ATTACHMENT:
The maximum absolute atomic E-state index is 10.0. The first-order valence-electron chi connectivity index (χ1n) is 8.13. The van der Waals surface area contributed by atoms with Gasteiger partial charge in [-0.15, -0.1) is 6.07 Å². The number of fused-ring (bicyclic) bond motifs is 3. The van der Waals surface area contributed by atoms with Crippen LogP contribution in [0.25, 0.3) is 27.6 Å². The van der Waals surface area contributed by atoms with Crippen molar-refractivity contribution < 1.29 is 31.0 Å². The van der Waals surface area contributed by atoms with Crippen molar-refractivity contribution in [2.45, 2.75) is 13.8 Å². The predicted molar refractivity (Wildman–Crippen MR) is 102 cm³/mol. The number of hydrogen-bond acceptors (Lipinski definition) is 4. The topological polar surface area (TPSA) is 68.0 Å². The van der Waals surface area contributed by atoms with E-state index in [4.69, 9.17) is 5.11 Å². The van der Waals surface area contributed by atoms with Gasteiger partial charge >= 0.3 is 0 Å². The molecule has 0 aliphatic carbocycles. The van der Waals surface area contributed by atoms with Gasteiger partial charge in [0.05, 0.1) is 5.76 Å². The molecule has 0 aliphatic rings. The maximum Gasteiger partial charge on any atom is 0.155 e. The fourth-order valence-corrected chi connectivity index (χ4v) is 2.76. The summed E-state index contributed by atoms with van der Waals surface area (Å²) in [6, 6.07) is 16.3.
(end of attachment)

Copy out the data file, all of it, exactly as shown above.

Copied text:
The maximum absolute atomic E-state index is 10.0. The first-order valence-electron chi connectivity index (χ1n) is 8.13. The van der Waals surface area contributed by atoms with Gasteiger partial charge in [-0.15, -0.1) is 6.07 Å². The number of fused-ring (bicyclic) bond motifs is 3. The van der Waals surface area contributed by atoms with Crippen LogP contribution in [0.25, 0.3) is 27.6 Å². The van der Waals surface area contributed by atoms with Crippen molar-refractivity contribution < 1.29 is 31.0 Å². The van der Waals surface area contributed by atoms with Crippen molar-refractivity contribution in [2.45, 2.75) is 13.8 Å². The predicted molar refractivity (Wildman–Crippen MR) is 102 cm³/mol. The number of hydrogen-bond acceptors (Lipinski definition) is 4. The topological polar surface area (TPSA) is 68.0 Å². The van der Waals surface area contributed by atoms with E-state index in [4.69, 9.17) is 5.11 Å². The van der Waals surface area contributed by atoms with Gasteiger partial charge >= 0.3 is 0 Å². The molecule has 0 aliphatic carbocycles. The van der Waals surface area contributed by atoms with Gasteiger partial charge in [0.05, 0.1) is 5.76 Å². The molecule has 0 aliphatic rings. The maximum Gasteiger partial charge on any atom is 0.155 e. The fourth-order valence-corrected chi connectivity index (χ4v) is 2.76. The summed E-state index contributed by atoms with van der Waals surface area (Å²) in [6, 6.07) is 16.3.